In the UK we saw the media running with the ‘no deal’ ball. How much of this was silly season, and how much reflected the overlooked aspect of the Cabinet’s Chequers deal in which they agreed to take ‘no deal’ planning much more seriously, I couldn’t say. It has certainly nudged me to move my portfolio a bit more out of the UK than I might have done.
So, all in all whatever drove the big market movements in August somewhat passed me by. But 6 point swings between UK and US equity markets, after currency effects, are not common. Thank goodness I have almost double the allocation to the USA – which rose by over 4% – than to the UK – which fell by almost as much.
Diversification is the “only free lunch in investing”, and I love it. However, I came to the conclusion as I started tracking my investment performance rigorously that I had overdone it. Since that realisation I have been rowing back slightly. I appraised my progress recently, and this rather dry blog post sets out my findings.
I track all my investment portfolio holdings in one single investment spreadsheet. One advantage of this approach is that I have a consolidated view of my portfolio which ‘de-dupes’, and makes it fairly easy to see large positions that amass when I buy the same ETF in multiple portfolios.
What is the appropriate number of holdings to diversity accurately? You’ll find as many answers as responders to that question. But consensus seems to suggest 20 holdings is more than sufficient, especially if you are using collective securities such as index funds or ETFs.
When I began my unified tracking I had no fewer than, erm, 228 holdings. Over two hundred holdings.
Almost every single one of my holdings I have personally chosen. With a reasonable amount of consideration, time and of course fees associated. Multiply this by 228 and pretty soon it sounds like a lot of time wasted.
How did I end up with 228 holdings?
Here is the breakdown from late 2013:
- 29 ETFs. Of these 29 (15%) of them were ETFs, amounting to just over 30% of the total portfolio value. VUKE was originally my largest, at just under 10% of my total portfolio; these days IUSA is my biggest, with about 5% of my portfolio.
- 57 Funds. Ouch. This was a testament to having used my fair share of IFAs and private bankers over the years. This lot added up to around 25% of my portfolio’s value. The largest holding was about 2% of the total.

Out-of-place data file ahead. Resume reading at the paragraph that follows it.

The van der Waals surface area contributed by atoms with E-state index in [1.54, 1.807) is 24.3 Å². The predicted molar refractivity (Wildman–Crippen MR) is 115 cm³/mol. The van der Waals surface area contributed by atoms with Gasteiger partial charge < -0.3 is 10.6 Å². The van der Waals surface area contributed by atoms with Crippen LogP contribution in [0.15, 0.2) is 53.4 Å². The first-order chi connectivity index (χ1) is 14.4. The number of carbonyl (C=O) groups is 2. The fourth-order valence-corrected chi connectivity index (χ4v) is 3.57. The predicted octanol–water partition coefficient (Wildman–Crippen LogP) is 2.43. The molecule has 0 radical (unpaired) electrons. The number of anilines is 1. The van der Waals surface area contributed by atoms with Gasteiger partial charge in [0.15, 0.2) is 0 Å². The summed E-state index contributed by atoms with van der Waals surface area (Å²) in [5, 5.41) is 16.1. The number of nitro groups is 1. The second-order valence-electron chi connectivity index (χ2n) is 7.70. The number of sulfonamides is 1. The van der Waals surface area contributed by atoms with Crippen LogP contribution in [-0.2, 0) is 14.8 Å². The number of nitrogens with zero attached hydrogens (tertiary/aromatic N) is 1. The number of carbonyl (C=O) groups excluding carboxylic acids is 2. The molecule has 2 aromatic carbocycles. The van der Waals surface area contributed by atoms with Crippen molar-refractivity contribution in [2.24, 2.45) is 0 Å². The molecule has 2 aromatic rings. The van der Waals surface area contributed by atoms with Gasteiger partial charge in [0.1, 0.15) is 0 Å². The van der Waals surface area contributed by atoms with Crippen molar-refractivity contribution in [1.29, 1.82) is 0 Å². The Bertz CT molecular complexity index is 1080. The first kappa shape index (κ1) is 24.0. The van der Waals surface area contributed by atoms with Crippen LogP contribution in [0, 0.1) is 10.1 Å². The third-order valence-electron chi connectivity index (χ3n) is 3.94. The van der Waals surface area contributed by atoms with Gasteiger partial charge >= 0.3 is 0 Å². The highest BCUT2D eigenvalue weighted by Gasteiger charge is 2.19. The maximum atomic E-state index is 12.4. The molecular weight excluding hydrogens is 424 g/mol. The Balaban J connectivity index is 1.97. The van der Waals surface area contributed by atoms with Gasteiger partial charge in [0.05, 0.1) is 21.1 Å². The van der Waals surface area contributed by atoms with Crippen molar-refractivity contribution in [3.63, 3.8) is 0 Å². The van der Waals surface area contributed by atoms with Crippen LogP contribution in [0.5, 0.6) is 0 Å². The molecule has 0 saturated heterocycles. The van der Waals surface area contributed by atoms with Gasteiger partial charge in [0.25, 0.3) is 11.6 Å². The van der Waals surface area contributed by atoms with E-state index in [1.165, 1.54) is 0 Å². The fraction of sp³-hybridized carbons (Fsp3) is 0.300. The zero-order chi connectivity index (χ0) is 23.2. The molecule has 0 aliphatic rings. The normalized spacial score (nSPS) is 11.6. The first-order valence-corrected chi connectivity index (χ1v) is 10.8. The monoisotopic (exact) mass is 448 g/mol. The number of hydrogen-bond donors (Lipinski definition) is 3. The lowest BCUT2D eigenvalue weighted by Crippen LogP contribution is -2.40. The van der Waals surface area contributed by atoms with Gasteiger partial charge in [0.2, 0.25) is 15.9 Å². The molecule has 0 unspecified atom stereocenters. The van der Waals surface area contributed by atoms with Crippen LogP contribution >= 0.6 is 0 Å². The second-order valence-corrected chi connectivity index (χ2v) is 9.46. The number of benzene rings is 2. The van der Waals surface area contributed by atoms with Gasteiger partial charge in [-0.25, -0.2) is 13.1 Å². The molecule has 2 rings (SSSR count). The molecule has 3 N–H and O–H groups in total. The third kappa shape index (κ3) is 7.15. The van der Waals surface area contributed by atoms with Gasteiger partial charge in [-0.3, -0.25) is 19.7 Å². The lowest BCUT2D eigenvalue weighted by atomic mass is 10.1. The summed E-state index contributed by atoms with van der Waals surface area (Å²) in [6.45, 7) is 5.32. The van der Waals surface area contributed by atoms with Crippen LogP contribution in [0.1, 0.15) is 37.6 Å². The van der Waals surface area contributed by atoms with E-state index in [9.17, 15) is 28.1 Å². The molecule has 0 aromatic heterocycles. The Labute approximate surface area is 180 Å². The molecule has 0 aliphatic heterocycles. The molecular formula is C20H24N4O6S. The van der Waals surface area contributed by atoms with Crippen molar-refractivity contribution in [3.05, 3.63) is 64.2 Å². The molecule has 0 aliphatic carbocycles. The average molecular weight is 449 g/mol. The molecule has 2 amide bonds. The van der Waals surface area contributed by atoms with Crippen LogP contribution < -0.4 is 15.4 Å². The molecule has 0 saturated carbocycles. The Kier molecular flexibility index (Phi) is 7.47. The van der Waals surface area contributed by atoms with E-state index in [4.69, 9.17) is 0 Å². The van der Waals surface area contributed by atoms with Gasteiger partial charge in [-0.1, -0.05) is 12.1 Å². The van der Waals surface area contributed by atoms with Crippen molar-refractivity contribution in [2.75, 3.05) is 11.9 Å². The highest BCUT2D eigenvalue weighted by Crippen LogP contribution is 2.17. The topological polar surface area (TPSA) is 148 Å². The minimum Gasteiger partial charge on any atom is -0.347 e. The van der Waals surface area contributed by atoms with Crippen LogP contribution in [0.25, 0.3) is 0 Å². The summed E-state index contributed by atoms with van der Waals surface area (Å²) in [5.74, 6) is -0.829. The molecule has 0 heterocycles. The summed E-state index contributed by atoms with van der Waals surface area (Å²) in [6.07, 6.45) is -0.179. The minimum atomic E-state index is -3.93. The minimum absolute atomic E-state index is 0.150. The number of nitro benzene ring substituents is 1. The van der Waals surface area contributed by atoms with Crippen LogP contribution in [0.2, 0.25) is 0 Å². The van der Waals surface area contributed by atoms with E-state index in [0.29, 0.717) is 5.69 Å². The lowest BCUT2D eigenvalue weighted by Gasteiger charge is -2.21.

- 122 equities. Half my holdings are directly held equities. They amount to about a third of my total portfolio value. They included, originally, 57 holdings of less than £10k each.
- 12 bonds. Individually held bonds are quite exotic things really so no wonder I don’t have many. Though my largest is 2% of my portfolio, the total amounts to only 5%.
- 8 cash equivalents. Eight! Five separate currencies, held in 8 different ways in total.
I decided, roughly when I wrote my Investment Philosophy, that this portfolio was needlessly complex and should be slowly pruned. The complexity cost of such a large portfolio is significant:
- Higher transaction fees. My minimum opening position used to be around £1000. At this level I am doing a lot of transactions and my in/out fee is over 2% even before stamp duty. With a higher average trading amount I cut my fees.
- Higher paperwork/admin time. Almost every single one of my holdings spits out income payments. I track many of these individually. Typing in £0.31 of tax credit on a Fidelity account for some <£2000 holding is not good use of time.
- Reduced mindshare. Warren Buffett has long espoused the ‘20 punch card‘ approach. He has a point. His point is choose wisely, and get it right – and limiting yourself to fewer bigger decisions improves your odds. And of course to stay up to date with 20 investments is far easier than keeping tabs on 228 investments.
- Carrying deadweights. Looking back at my 5 year old portfolio I recognise holdings that I knew were suspect, but I ducked the challenge of making a decision to liquidate them. When they’re small, the damage they are doing to the portfolio doesn’t feel worth the bother.
- Diluting my best picks. Some of my best performing investments have been my smallest. I have had a hunch, and invested £2k, £5k, or something similar. If I’d made my entry ticket bigger, and adopted a different approach to selling out duds, I think I’d have made more money without taking on appreciably more risk.
In any case, after quite a lot of gradual pruning, optimising and spring cleaning, my current portfolio looks considerably better on my ‘overdiversity’ measures: